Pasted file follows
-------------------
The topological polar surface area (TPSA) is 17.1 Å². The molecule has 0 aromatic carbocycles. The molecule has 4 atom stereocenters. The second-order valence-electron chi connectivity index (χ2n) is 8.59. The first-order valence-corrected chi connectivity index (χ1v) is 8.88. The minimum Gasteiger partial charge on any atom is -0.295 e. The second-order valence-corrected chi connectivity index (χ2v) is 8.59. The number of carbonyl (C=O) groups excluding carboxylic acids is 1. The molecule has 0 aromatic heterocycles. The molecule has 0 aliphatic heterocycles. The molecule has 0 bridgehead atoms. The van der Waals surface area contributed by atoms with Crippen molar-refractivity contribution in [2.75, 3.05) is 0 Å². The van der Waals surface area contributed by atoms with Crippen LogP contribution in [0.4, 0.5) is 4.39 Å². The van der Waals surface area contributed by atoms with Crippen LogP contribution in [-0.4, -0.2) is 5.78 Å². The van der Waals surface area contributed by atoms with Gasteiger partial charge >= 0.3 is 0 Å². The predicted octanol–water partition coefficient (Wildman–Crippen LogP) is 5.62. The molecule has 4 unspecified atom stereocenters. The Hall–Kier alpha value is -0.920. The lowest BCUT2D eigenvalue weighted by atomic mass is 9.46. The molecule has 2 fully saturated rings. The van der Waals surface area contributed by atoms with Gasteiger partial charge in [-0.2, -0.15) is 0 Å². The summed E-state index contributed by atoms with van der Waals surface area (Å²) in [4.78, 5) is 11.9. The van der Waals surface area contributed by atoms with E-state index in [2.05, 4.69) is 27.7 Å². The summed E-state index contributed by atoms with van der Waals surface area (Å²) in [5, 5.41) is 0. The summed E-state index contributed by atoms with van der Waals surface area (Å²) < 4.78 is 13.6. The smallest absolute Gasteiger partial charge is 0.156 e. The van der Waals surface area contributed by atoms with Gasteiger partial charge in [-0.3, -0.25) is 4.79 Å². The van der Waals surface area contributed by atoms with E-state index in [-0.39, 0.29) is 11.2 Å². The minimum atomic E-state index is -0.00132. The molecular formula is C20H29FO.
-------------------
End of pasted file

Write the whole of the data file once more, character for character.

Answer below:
The topological polar surface area (TPSA) is 17.1 Å². The molecule has 0 aromatic carbocycles. The molecule has 4 atom stereocenters. The second-order valence-electron chi connectivity index (χ2n) is 8.59. The first-order valence-corrected chi connectivity index (χ1v) is 8.88. The minimum Gasteiger partial charge on any atom is -0.295 e. The second-order valence-corrected chi connectivity index (χ2v) is 8.59. The number of carbonyl (C=O) groups excluding carboxylic acids is 1. The molecule has 0 aromatic heterocycles. The molecule has 0 aliphatic heterocycles. The molecule has 0 bridgehead atoms. The van der Waals surface area contributed by atoms with Crippen molar-refractivity contribution in [2.75, 3.05) is 0 Å². The van der Waals surface area contributed by atoms with Crippen LogP contribution in [0.4, 0.5) is 4.39 Å². The van der Waals surface area contributed by atoms with Crippen LogP contribution in [-0.4, -0.2) is 5.78 Å². The van der Waals surface area contributed by atoms with Gasteiger partial charge >= 0.3 is 0 Å². The predicted octanol–water partition coefficient (Wildman–Crippen LogP) is 5.62. The molecule has 4 unspecified atom stereocenters. The Hall–Kier alpha value is -0.920. The lowest BCUT2D eigenvalue weighted by atomic mass is 9.46. The molecule has 2 fully saturated rings. The van der Waals surface area contributed by atoms with Gasteiger partial charge in [-0.2, -0.15) is 0 Å². The summed E-state index contributed by atoms with van der Waals surface area (Å²) in [4.78, 5) is 11.9. The van der Waals surface area contributed by atoms with E-state index in [2.05, 4.69) is 27.7 Å². The summed E-state index contributed by atoms with van der Waals surface area (Å²) in [5, 5.41) is 0. The summed E-state index contributed by atoms with van der Waals surface area (Å²) < 4.78 is 13.6. The smallest absolute Gasteiger partial charge is 0.156 e. The van der Waals surface area contributed by atoms with Gasteiger partial charge in [-0.3, -0.25) is 4.79 Å². The van der Waals surface area contributed by atoms with E-state index in [-0.39, 0.29) is 11.2 Å². The minimum atomic E-state index is -0.00132. The molecular formula is C20H29FO.